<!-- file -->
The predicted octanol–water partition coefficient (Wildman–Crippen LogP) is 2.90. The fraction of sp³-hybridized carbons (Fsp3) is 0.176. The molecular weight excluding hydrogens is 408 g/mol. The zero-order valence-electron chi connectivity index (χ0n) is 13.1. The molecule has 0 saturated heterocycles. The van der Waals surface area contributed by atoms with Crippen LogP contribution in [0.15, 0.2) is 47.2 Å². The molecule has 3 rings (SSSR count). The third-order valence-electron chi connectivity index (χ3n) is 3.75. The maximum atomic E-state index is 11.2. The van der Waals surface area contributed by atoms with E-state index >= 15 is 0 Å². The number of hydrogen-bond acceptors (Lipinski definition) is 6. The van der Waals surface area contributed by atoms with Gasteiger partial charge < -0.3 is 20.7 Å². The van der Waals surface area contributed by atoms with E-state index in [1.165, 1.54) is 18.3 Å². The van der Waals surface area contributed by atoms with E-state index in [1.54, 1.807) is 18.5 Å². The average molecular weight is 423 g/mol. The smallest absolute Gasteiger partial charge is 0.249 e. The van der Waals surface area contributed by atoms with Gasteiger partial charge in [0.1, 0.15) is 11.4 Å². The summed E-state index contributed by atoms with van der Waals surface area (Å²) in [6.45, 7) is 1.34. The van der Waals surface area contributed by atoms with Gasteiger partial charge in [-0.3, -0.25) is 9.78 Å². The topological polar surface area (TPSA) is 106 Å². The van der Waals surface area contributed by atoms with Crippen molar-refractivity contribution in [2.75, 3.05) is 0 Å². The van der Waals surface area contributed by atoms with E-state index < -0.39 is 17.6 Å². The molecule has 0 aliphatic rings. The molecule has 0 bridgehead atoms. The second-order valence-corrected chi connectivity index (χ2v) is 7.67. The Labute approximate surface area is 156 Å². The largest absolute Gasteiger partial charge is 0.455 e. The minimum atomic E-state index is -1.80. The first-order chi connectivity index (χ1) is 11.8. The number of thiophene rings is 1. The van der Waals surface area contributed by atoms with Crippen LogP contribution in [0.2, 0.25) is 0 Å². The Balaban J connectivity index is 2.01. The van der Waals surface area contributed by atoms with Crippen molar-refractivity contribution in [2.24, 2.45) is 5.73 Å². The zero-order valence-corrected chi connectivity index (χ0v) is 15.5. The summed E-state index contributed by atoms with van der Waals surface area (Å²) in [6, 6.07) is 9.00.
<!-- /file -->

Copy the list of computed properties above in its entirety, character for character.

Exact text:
The predicted octanol–water partition coefficient (Wildman–Crippen LogP) is 2.90. The fraction of sp³-hybridized carbons (Fsp3) is 0.176. The molecular weight excluding hydrogens is 408 g/mol. The zero-order valence-electron chi connectivity index (χ0n) is 13.1. The molecule has 0 saturated heterocycles. The van der Waals surface area contributed by atoms with Crippen LogP contribution in [0.15, 0.2) is 47.2 Å². The molecule has 3 rings (SSSR count). The third-order valence-electron chi connectivity index (χ3n) is 3.75. The maximum atomic E-state index is 11.2. The van der Waals surface area contributed by atoms with E-state index >= 15 is 0 Å². The number of hydrogen-bond acceptors (Lipinski definition) is 6. The van der Waals surface area contributed by atoms with Gasteiger partial charge < -0.3 is 20.7 Å². The van der Waals surface area contributed by atoms with E-state index in [1.165, 1.54) is 18.3 Å². The van der Waals surface area contributed by atoms with E-state index in [1.54, 1.807) is 18.5 Å². The average molecular weight is 423 g/mol. The smallest absolute Gasteiger partial charge is 0.249 e. The van der Waals surface area contributed by atoms with Gasteiger partial charge in [0.1, 0.15) is 11.4 Å². The summed E-state index contributed by atoms with van der Waals surface area (Å²) in [6.45, 7) is 1.34. The van der Waals surface area contributed by atoms with Gasteiger partial charge in [-0.3, -0.25) is 9.78 Å². The topological polar surface area (TPSA) is 106 Å². The van der Waals surface area contributed by atoms with Crippen molar-refractivity contribution in [2.75, 3.05) is 0 Å². The van der Waals surface area contributed by atoms with E-state index < -0.39 is 17.6 Å². The molecule has 0 aliphatic rings. The molecule has 0 bridgehead atoms. The second-order valence-corrected chi connectivity index (χ2v) is 7.67. The Labute approximate surface area is 156 Å². The largest absolute Gasteiger partial charge is 0.455 e. The minimum atomic E-state index is -1.80. The first-order chi connectivity index (χ1) is 11.8. The number of thiophene rings is 1. The van der Waals surface area contributed by atoms with Crippen LogP contribution in [0.2, 0.25) is 0 Å². The Balaban J connectivity index is 2.01. The van der Waals surface area contributed by atoms with Crippen molar-refractivity contribution in [2.24, 2.45) is 5.73 Å². The zero-order valence-corrected chi connectivity index (χ0v) is 15.5. The summed E-state index contributed by atoms with van der Waals surface area (Å²) in [6, 6.07) is 9.00.